K00961 Summary:

SPONSORRules (Perry)
MLTSPNSRAbbate, Arroyo, Aubry, Barron, Bichotte, Blake, Bronson, Buchwald, Colton, Cook, Cruz, Darling, Davila, De La Rosa, DenDekker, Dickens, Dilan, Dinowitz, D'Urso, Eichenstein, Englebright, Epstein, Fahy, Fall, Fernandez, Frontus, Galef, Glick, Gottfried, Griffin, Hevesi, Hunter, Hyndman, Jaffee, Jean-Pierre, Jones, Joyner, Lavine, Lentol, Lifton, Lupardo, Magnarelli, McDonald, McDonough, McMahon, Miller MG, Montesano, Morinello, Mosley, Nolan, Ortiz, Peoples-Stokes, Pheffer Amato, Pichardo, Pretlow, Ramos, Reyes, Rivera, Rodriguez, Rosenthal D, Rosenthal L, Rozic, Sayegh, Seawright, Simon, Solages, Stern, Stirpe, Tague, Taylor, Thiele, Vanel, Walker, Weinstein, Weprin, Williams, Woerner, Wright, Zebrowski
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K00961 Actions:

07/20/2020referred to calendar
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K00961 Committee Votes:

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K00961 Floor Votes:

There are no votes for this bill in this legislative session.
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K00961 Text:

Assembly Resolution No. 961
BY: M. of A. Rules (Perry)
        MEMORIALIZING Governor Andrew M. Cuomo to proclaim
        June  2020, as Caribbean American Month in the State
        of New York
  WHEREAS, It is the sense of this Legislative Body to  recognize  and
pay  just  tribute  to  the cultural heritage of the ethnic groups which
comprise and contribute to the richness and diversity of  the  community
of the State of New York; and
  WHEREAS,  Attendant  to  such  concern,  and  in  keeping  with  its
time-honored traditions, it is the intent of this  Legislative  Body  to
applaud  and  commemorate months which foster ethnic pride and exemplify
the cultural diversity that represents and strengthens the spirit of the
people and the State of New York; and
  WHEREAS, This  Legislative  Body  is  justly  proud  to  memorialize
Governor  Andrew  M.  Cuomo to proclaim June 2020, as Caribbean American
Month in the State of New York, in conjunction with  the  observance  of
National Caribbean-American Heritage Month; and
  WHEREAS,  Either  through  the  bondage  of slavery or emigrating in
search of a better life for themselves, their families, and their  loved
ones,  leaving  behind  the  world  they  knew  and  in  some cases, the
languages they spoke, immigrants from Caribbean countries have  come  to
the  United  States  for  centuries, including from Antigua and Barbuda,
Bahamas,  Barbados,   Bermuda,   British   Virgin   Islands,   Caribbean
Netherlands, also known as the Kingdom of the Netherlands which includes
Aruba,  Curacao,  and Saint Maarten, Cuba, Dominica, Dominican Republic,
Grenada, Haiti, Jamaica, St.    Kitts  and  Nevis,  Saint  Lucia,  Saint
Vincent  and  the Grenadines, Trinidad and Tobago, Anguilla (UK), Cayman
Islands (UK), Guadeloupe (France), Martinique (France), Montserrat (UK),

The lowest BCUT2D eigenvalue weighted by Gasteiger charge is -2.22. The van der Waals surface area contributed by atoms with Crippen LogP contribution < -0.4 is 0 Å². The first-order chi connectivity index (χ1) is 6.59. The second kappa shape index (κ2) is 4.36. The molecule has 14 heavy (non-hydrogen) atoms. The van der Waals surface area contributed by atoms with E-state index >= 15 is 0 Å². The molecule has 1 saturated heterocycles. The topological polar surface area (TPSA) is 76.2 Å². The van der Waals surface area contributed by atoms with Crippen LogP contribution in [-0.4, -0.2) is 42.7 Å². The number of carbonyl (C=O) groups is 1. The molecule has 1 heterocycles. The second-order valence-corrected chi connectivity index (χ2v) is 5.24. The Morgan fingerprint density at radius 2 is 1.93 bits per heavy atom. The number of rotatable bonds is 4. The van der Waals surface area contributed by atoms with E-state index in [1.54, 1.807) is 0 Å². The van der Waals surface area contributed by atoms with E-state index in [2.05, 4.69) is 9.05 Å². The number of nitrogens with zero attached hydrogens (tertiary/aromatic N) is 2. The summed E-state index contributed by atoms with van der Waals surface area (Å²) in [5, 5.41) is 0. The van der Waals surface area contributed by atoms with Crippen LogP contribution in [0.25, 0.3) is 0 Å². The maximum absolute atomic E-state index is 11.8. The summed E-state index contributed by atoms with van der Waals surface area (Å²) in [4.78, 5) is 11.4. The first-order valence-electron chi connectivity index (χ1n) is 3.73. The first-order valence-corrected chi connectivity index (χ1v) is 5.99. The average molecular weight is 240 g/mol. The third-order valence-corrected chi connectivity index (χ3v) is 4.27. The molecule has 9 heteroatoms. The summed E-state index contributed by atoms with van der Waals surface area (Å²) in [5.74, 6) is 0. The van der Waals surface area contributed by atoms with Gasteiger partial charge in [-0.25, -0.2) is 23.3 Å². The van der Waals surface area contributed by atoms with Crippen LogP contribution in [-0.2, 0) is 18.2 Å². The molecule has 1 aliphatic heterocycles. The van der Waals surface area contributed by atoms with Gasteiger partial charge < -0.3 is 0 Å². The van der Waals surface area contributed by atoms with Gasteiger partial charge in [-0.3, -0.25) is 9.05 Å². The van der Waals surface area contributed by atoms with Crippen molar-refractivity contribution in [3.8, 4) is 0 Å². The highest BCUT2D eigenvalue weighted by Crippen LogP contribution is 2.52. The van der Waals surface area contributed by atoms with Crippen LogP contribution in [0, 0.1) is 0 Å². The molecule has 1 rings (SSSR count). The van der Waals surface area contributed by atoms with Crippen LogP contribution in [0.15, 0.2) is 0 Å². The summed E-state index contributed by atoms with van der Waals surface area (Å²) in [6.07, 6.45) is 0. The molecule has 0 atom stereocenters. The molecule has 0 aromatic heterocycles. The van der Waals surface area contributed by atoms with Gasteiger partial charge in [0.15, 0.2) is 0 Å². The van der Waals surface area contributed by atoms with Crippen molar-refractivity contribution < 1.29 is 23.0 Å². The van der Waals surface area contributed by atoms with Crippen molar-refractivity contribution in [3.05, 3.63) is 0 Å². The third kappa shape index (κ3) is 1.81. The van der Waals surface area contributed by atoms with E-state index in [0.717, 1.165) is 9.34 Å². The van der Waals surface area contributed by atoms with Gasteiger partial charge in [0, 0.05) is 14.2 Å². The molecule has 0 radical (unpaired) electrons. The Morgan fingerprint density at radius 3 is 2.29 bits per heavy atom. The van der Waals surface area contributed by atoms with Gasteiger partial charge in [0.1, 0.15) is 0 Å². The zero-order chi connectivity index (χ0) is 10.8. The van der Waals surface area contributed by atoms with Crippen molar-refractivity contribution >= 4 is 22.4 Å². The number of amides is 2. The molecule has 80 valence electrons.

Puerto Rico (US), Saint Barthelemy  (France),  Saint  Martins  (France),
Turks  and  Caicos  Islands  (UK),  United  States Virgin Islands (Saint
Croix, Saint John, Saint Thomas) (US), and due to their strong  cultural
connection,  immigrants  from the mainland continents of North and South
America including Guyana, Belize, Honduras,  Suriname,  Costa  Rica  and
Panama, have joined the family of Caribbean countries; regardless of the
conditions  that  led to their arrival, their courage is meritorious and
the hope they had that their children and descendants would be  able  to
fulfill their greatest potential is admirable; and
  WHEREAS,   In   February   2005,   the   United   States   House  of
Representatives unanimously adopted H. Con.  Res.  71,  recognizing  the
significance  of  Caribbean  people and their descendants in the history
and culture of the United States; on February 14, 2006,  the  resolution
similarly  passed  the  Senate,  culminating  a two-year, bipartisan and
bicameral effort; and
  WHEREAS, Since the passage of the  resolution  in  2005,  the  White
House  has  issued an annual proclamation officially recognizing June as
Caribbean-American Heritage Month; this proclamation marks the  official
recognition  that since the 16th Century the destinies of the peoples of
the Caribbean and the American continent have been inextricably  linked;
  WHEREAS,  The  People of Caribbean ancestry who dedicated themselves
to fighting against racism, stereotypes, and overwhelming obstacles have
become  part  of  New  York  State's  lasting  heritage;  these  revered
individuals  include,  but  are not limited to: Arthur Alfonso Shomburg,
Curator of the New York Public Library's Division of  Negro  Literature,
History,  and  Prints,  and  dedicated  historian, writer and collector;
Malcolm X, a prominent figure in the black social movement of the 1960s;
Sidney Poitier, who altered the perception of race through  theatre  and